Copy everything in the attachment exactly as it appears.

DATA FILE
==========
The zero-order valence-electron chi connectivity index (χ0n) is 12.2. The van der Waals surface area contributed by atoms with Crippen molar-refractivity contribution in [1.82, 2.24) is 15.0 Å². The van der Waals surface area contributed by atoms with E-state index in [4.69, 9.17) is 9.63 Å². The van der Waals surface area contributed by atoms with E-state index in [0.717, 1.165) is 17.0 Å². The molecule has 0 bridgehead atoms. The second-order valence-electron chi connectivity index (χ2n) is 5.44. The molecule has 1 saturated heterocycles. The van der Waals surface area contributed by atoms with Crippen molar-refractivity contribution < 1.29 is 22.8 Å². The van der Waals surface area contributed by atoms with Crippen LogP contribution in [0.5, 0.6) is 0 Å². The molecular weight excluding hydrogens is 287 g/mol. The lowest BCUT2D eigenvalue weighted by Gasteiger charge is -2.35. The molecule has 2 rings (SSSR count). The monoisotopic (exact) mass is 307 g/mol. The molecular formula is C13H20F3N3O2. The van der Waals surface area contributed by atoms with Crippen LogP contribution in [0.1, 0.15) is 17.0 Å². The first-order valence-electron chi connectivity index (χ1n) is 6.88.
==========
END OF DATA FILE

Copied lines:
The zero-order valence-electron chi connectivity index (χ0n) is 12.2. The van der Waals surface area contributed by atoms with Crippen molar-refractivity contribution in [1.82, 2.24) is 15.0 Å². The van der Waals surface area contributed by atoms with E-state index in [4.69, 9.17) is 9.63 Å². The van der Waals surface area contributed by atoms with E-state index in [0.717, 1.165) is 17.0 Å². The molecule has 0 bridgehead atoms. The second-order valence-electron chi connectivity index (χ2n) is 5.44. The molecule has 1 saturated heterocycles. The van der Waals surface area contributed by atoms with Crippen molar-refractivity contribution < 1.29 is 22.8 Å². The van der Waals surface area contributed by atoms with Crippen LogP contribution in [0.5, 0.6) is 0 Å². The molecular weight excluding hydrogens is 287 g/mol. The lowest BCUT2D eigenvalue weighted by Gasteiger charge is -2.35. The molecule has 2 rings (SSSR count). The monoisotopic (exact) mass is 307 g/mol. The molecular formula is C13H20F3N3O2. The van der Waals surface area contributed by atoms with Crippen LogP contribution in [0.1, 0.15) is 17.0 Å². The first-order valence-electron chi connectivity index (χ1n) is 6.88.